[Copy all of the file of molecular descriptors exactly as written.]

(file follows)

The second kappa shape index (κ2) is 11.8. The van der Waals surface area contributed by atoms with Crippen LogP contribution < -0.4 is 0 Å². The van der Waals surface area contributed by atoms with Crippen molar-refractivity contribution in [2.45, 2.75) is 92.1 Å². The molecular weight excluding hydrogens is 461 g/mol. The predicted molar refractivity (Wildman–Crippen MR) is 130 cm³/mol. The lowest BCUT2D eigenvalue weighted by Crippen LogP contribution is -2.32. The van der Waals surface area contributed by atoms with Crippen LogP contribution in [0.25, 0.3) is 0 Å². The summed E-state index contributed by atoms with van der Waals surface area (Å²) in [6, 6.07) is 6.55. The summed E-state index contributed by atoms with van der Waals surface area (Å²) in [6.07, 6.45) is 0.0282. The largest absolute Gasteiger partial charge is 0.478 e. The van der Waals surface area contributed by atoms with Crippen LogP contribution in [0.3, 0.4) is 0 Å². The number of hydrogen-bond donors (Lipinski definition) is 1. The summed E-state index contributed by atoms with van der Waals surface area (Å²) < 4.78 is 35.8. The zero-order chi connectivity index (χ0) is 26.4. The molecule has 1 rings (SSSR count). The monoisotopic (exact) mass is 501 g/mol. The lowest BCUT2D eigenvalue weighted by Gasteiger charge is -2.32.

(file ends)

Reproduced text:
The second kappa shape index (κ2) is 11.8. The van der Waals surface area contributed by atoms with Crippen LogP contribution < -0.4 is 0 Å². The van der Waals surface area contributed by atoms with Crippen molar-refractivity contribution in [2.45, 2.75) is 92.1 Å². The molecular weight excluding hydrogens is 461 g/mol. The predicted molar refractivity (Wildman–Crippen MR) is 130 cm³/mol. The lowest BCUT2D eigenvalue weighted by Crippen LogP contribution is -2.32. The van der Waals surface area contributed by atoms with Crippen LogP contribution in [0.25, 0.3) is 0 Å². The summed E-state index contributed by atoms with van der Waals surface area (Å²) in [6, 6.07) is 6.55. The summed E-state index contributed by atoms with van der Waals surface area (Å²) in [6.07, 6.45) is 0.0282. The largest absolute Gasteiger partial charge is 0.478 e. The van der Waals surface area contributed by atoms with Crippen LogP contribution in [0.3, 0.4) is 0 Å². The number of hydrogen-bond donors (Lipinski definition) is 1. The summed E-state index contributed by atoms with van der Waals surface area (Å²) < 4.78 is 35.8. The zero-order chi connectivity index (χ0) is 26.4. The molecule has 1 rings (SSSR count). The monoisotopic (exact) mass is 501 g/mol. The lowest BCUT2D eigenvalue weighted by Gasteiger charge is -2.32.